Demographic
    Age in months16.97 [16.5, 17.4]
    Sex (% female)51.3
Nutritional
    Height-for-age Z-score−1.12 [−1.19, −1.06]
    Weight-for-height Z-score−0.31 [−0.36, −0.26]
    Weight-for-age Z-score−0.96 [−1.02, −0.90]
    Stunted (%)25.0
    Wasted (%)5.6
    Undernourished (%)21.5
    Caregiver reported history of: Eating soil (pica) (%)22.0
    Seeking medication (traditional or conventional (%)83.8
    Diarrhea requiring treatment (%)53.6
    Bloody diarrhea (%)3.9
    Vomiting (%)48.0
    Loss of appetite (%)56.3
    Weight loss (%)38.3
Clinical/laboratory
    Fever (temp. > 37.5°C axillary) (%)7.5
    Hemoglobin9.88 [9.77, 9.97]
    Hemoglobin < 11 (%)70.9
    Hemoglobin < 7 (%)8.3
    Hemoglobin < 5 (%)1.1
    Malaria parasites (%)52.1
    Malaria parasites and hemoglobin < 7 (%)6.6
    High-density parasitemia* (%)17.5
    Clinical malaria† (%)3.1
    Hookworm (%)7.6
    Ascaris (%)19.3
    Trichuris (%)2.5
    Schistosomiasis (%)0.08
Table 2

Multivariate linear regression model predicting height-for-age Z-score*

CovariateAdjusted mean difference in Z-score (95% CI)P value
* Adjusted for clustering at village level.
† Reference group.
‡ Parasites above age determined cutoff as described by Bloland and others.36
Cross-section time point0.006
    One0.34 (0.10)
    Two0.12 (0.07)
    Three†
Age< 0.0001
    0–5 months0.95 (0.08)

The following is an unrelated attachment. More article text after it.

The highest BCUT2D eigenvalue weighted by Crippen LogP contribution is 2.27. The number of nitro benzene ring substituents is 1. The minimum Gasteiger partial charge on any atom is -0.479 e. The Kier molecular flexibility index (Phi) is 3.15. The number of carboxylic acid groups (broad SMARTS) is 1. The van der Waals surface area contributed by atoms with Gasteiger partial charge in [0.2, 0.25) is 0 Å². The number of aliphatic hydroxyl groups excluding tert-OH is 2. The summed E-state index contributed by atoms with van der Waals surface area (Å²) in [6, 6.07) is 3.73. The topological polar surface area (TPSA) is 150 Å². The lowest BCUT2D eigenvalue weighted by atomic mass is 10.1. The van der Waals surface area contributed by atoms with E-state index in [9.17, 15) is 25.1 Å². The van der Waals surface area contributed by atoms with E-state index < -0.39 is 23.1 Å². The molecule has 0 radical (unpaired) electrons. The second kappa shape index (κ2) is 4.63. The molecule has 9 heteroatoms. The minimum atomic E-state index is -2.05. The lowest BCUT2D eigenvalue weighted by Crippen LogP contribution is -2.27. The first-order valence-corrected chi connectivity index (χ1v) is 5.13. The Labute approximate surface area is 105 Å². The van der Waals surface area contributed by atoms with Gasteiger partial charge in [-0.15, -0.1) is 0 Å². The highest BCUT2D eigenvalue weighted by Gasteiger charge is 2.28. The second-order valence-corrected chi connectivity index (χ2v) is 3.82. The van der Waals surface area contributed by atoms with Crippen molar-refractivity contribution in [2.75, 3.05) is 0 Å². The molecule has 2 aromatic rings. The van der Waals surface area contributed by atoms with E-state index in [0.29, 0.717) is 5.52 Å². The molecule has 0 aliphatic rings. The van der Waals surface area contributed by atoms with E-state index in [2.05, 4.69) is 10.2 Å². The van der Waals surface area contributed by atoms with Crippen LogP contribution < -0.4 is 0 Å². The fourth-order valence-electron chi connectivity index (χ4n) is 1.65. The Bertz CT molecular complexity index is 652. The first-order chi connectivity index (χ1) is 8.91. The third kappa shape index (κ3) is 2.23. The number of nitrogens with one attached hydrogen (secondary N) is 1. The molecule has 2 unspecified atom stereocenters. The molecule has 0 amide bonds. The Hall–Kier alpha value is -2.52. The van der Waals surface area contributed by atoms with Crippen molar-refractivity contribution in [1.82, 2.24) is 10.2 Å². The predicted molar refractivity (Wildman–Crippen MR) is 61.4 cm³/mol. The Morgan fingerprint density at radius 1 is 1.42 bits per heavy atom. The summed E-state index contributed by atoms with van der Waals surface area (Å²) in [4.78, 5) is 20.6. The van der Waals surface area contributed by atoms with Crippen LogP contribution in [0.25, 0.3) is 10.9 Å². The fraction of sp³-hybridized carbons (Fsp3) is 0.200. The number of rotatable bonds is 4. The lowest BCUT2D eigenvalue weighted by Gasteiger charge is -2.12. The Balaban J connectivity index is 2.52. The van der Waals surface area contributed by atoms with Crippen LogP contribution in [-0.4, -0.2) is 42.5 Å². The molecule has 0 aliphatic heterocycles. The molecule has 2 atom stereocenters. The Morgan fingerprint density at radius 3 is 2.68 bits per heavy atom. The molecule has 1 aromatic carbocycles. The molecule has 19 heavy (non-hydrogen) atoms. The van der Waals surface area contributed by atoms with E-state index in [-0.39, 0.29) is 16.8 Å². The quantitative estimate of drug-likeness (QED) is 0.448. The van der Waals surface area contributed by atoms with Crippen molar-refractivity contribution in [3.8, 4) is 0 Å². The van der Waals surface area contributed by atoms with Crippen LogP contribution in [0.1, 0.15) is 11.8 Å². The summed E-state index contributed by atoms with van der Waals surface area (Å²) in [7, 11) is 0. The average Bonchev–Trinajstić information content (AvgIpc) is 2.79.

6–11 months0.60 (0.11)
    12–17 months0.17 (0.10)
    18–23 months−0.20 (0.12)
    24–36 months†
High-density parasitemia‡
    Yes−0.29 (0.09)0.003
    No†
Hemoglobin < 7
    Yes−0.63 (0.13)< 0.0001
    No†
Socioeconomic status of household < median
    Yes−0.19 (0.07)0.008
    No†
Table 3

Multivariate linear regression model predicting weight-for-height Z-score*

CovariateAdjusted mean difference in Z-score (95% CI)P value
* Adjusted for clustering at village level.
† Reference group.
‡ History of treatment for malaria with either conventional or traditional therapy in past 2 weeks.
Cross-section time point0.007
    One0.22 (0.10)
    Two−0.10 (0.06)
    Three†
Age< 0.0001
    0–5 months0.69 (0.11)
    6–11 months0.07 (0.10)
    12–17 months−0.21 (0.09)
    18–23 months−0.24 (0.10)
    24–36 months†
History of diarrhea
    Yes−0.19 (0.05)0.0006
    No†
Hemoglobin < 7
    Yes−0.36 (0.10)0.001
    No†
Malaria treatment‡
    Yes−0.20 (0.09)0.03
    No†
Education of head of household and primary caregiver < median
    Yes−0.19 (0.07)0.008
    No†
Figure 1.
Figure 1.

Prevalence of malaria-specific outcomes by stunted status. A, Prevalence of any malaria parasitemia. B, Prevalence of high density parasitemia. C, Prevalence of clinical malaria. D, Prevalence of severe malarial anemia. Odds ratios adjusted for clustering by village.

Citation: The American Journal of Tropical Medicine and Hygiene Am J Trop Med Hyg 73, 4; 10.4269/ajtmh.2005.73.698

Figure 2.
Figure 2.

Prevalence of malaria-specific outcomes by wasted status A, Prevalence of any malaria parasitemia. B, Prevalence of high-density parasitemia. C, Prevalence of clinical malaria. D, Prevalence of severe malarial anemia. Odds ratios adjusted for clustering by village.

Citation: The American Journal of Tropical Medicine and Hygiene Am J Trop Med Hyg 73, 4; 10.4269/ajtmh.2005.73.698

*

Address correspondence to Jennifer F. Friedman, M.D., M.P.H., International Health Institute and Department of Pediatrics, Brown University, Box G-B495, Providence, RI 02912. E-mail: Jennifer_ Friedman@Brown.edu.